Many of you will have the option to do a college interview. Some of you will be required to do them. It’s an excellent way to demonstrate to the admissions counselor or the alumni interviewer that you are confident, capable, and able to articulate your thoughts clearly and concisely. Is it scary? Absolutely! The stakes are high when discussing admissions to college, being awarded a scholarship valued at thousands of dollars, and speaking to someone who is a stranger. Here’s the good news- no one knows you better than YOU!
The college interview is the time to discuss your interest in attending their school. That means doing your research! Don’t just skim through the website; examine it! Review the school’s mission statement. Can you integrate that into your conversation and how it’s meaningful? Check out the acceptance rate, the retention rate (the number of freshmen that return the following year to be sophomores), and the graduation rate. Yes, indeed, that’s a lot of information. This information is arming you with data to see if you are the best fit for the school. Remember, you can be interviewing them as they are interviewing you. The fit must be on both sides. Read that again. Both sides are interviewing each other. Do your research and see how you fit into the school. You must review your application package and the materials you’ve submitted. The interviewer will have thoroughly reviewed these.
So you’ve done your research, and interview day is here. Wearing a suit is unnecessary; Nothing should be wrinkled or messy. Paper and pen are okay; the interviewer may state something and ask if you may write that down- perfect time to glance at notes.
Conduct three mock interviews focused on the questions commonly asked by the universities. The mock interview allows you to feel comfortable and prepared but not rehearsed. Sounding natural comes with practice, practice, and more practice! Practice with your parents, friends, and college counselor. Talking about yourself is likely something you don’t have much experience doing, so the more opportunities you have, the more natural you will become. What’s important in the interview is for the interviewer to be able to remember you. Have answers that will set you apart from your peers. Can this be scary? Of course! You will feel confident and prepared for any question with practice and preparation.
Questions to Prepare For:
- Tell me about yourself – 3 things maximum. Any more than that, you are likely to forget something, get flustered, and get off course.
- What is your favorite book? Why?
- What is one thing you would change about your school? Why?
- What are some of your academic achievements?
- What are some academic areas that need to be strengthened?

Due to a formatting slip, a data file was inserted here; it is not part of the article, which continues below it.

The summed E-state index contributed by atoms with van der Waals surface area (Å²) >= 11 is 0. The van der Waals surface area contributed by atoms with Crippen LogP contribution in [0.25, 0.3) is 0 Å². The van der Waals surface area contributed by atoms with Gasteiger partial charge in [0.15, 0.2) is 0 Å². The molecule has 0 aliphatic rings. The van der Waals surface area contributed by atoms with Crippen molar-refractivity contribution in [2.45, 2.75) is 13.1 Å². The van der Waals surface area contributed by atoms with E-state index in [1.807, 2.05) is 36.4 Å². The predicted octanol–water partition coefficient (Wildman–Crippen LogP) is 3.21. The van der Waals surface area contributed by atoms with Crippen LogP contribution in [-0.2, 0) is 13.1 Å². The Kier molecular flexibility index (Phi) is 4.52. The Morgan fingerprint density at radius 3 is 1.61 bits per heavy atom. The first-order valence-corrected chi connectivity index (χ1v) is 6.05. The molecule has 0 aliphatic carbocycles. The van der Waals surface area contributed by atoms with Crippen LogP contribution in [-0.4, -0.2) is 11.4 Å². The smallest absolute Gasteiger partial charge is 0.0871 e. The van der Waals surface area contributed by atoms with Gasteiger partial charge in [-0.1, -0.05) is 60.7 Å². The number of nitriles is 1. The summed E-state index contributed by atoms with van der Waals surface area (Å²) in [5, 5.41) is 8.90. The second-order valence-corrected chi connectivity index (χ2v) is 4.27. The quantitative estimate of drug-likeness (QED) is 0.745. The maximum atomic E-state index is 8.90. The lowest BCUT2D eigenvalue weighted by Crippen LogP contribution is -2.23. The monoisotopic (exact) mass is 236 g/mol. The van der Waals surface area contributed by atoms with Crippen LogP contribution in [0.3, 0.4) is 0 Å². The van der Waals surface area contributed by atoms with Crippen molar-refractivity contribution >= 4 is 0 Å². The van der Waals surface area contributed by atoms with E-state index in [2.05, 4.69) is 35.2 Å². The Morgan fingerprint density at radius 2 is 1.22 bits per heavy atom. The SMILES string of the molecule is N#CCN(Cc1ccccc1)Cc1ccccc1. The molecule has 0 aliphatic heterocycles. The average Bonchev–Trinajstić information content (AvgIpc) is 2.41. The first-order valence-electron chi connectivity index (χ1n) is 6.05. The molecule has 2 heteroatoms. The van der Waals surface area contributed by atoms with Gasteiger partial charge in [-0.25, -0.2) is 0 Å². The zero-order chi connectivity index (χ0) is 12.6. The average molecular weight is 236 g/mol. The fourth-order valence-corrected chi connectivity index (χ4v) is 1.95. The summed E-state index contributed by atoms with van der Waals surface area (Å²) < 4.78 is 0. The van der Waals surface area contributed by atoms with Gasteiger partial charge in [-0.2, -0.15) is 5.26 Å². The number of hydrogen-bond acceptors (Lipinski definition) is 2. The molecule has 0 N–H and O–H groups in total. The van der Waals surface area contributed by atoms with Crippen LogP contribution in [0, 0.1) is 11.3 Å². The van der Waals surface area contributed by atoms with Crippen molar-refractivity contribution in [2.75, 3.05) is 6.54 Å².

- Who is a role model in your life, and why?
- What are some academic goals you hope to accomplish in college?
- How would you contribute to our college community?
- How will school X assist you in the next phase of your life?
- What extracurricular activities have you participated in? Here’s something to remember. It’s not the number of your activities but the quality that counts. Why are you passionate about them?
The interviewer will likely ask, “What can I tell you about our college?” This is a great opportunity to show that you have researched the school and ask questions about something that interests you. Perhaps you want to start a club soccer team? Do you want to participate in research you learned about online? You would like to be an RA at some point and would like to know how that works.
What have you done in high school so far that you are most proud of? Here’s your chance to share something that might not be on your transcript or application. Maybe you started a new organization at your school, revived the school paper, helped your parents with your younger siblings, and now understand what a big task is. Whatever you decide to speak about, make sure it’s important to you, not something you think will impress the interviewer. Admissions representatives want to know you, not what you think they want to hear.
Here are some helpful tips and questions to ask the interviewer:
- Research your interviewer. What was their major? Where are they from? Do you have mutual friends/activities in common? They are likely alumni of the school, so ask about their experience and what resonates most with them when looking back on their college years.
- Is there anything they would have done differently? Think outside the box with questions you won’t find on the school’s website.
- What did they love most about this college that others did not have?
- What didn’t the school do well (and it’s perfectly ok to ask that)?
- What type of student succeeds at this university?
- What is the best way to prepare for college life?
Here’s my favorite – what makes you proud to work for this university?
When students prepare well in advance, students will sound relaxed and confident to be the next member of the class of 2027. If you need help, contact me at Admissions Untangled!